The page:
“Jagaddhatri namastubhyam vishnoscha priyavallabhe; Yato brahmadayo devah srishtisthithanyantha karinah!” ~ Tulasi Stotra
“Aajanmakrutha papanam prayaschittam ya ichati; Saligrama shilavari papahari namostute!” ~ Saligrama Stotra

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Sri Vadiraja Tirtha of Madhva Parampara

Ramabhatta and Gowri were a pious couple living in Huvinakere near Udupi. Desirous of a child, they sought the blessings of Sri Vagisha Tirtha, the pontiff of Sode Math of Udupi. The saint blessed them and told them that their first-born will be a son who would belong to the Math! The couple were taken aback! However, the saint consoled them saying that if the child was born inside the house he would be with them; but if the child was born outside the house, he would belong to the Math. The couple agreed. Soon Gowri became pregnant. Great care was taken to make sure that she never stepped out of the house. Mysterious are the ways of the Lord! One day, when Ramabhatta was having his meal, a cow strayed into their agricultural land and started destroying the crop. Gowri went outside and while trying to drive it away, she moved far away from the house. Totally exhausted, she rested under a tree. And in the field, outside her house she delivered a male child!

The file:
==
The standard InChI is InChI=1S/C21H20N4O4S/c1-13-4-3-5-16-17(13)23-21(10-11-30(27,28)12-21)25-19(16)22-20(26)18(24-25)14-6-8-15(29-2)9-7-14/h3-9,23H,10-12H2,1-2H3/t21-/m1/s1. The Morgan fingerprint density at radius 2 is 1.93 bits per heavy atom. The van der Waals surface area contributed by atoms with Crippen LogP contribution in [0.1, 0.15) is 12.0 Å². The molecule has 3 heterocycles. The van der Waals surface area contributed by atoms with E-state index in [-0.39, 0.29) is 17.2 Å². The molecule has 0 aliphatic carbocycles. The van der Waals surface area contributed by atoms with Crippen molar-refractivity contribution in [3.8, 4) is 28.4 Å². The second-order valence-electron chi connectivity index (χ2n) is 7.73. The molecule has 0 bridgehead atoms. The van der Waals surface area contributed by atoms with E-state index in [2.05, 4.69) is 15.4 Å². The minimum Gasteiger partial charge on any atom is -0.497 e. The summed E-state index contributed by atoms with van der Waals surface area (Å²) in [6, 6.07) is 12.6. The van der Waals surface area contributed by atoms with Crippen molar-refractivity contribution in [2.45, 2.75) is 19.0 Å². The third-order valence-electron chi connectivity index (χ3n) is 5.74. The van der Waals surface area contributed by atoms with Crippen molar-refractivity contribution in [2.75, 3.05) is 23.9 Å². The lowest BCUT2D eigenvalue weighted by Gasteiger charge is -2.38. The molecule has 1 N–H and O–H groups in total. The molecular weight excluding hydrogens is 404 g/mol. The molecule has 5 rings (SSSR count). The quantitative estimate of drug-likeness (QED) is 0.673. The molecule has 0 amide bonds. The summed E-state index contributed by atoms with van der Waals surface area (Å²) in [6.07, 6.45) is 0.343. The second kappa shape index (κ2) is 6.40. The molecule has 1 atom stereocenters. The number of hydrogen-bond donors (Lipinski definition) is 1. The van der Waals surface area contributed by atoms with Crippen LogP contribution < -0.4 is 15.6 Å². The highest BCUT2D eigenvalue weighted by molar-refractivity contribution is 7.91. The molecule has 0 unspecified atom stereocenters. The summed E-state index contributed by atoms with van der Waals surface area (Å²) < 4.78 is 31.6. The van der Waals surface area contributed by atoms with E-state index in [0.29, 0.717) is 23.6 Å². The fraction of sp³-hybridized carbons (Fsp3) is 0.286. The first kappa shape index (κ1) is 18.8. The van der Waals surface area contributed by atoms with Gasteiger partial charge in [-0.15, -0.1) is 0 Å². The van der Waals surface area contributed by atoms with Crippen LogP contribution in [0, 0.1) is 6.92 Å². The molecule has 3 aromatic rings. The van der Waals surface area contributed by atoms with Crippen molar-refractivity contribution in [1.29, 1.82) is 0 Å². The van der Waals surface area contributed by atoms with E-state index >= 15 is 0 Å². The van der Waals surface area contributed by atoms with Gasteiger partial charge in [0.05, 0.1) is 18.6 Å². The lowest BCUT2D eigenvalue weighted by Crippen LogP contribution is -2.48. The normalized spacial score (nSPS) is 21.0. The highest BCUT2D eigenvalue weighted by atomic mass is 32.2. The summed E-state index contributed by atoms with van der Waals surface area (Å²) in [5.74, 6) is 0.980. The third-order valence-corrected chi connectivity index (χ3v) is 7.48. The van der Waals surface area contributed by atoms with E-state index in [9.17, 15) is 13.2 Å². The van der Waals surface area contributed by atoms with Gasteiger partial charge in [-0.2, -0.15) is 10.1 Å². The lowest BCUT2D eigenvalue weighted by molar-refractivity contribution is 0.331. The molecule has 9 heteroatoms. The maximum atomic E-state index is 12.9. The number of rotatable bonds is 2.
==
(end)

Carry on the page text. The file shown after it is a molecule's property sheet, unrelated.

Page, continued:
When Vagisha Tirtha was informed, he asked them to bring the child. The Acharya blessed the child and named him Bhuvaraha. He pointed the auspicious signs with which the child was born indicating its glorious future ahead. The parents were worried that they might have to leave their child in the Ashram. Vagisha Tirtha consoled the parents saying that Bhuvaraha would join the Math and get initiated into sanyasa only after their second son was born. When the couple was blessed with another son, Bhuvaraha, eight years at the time was initiated by Vagisha Tirtha and given the sanyasa name VADIRAJA TIRTHA. He started his studies under his Guru.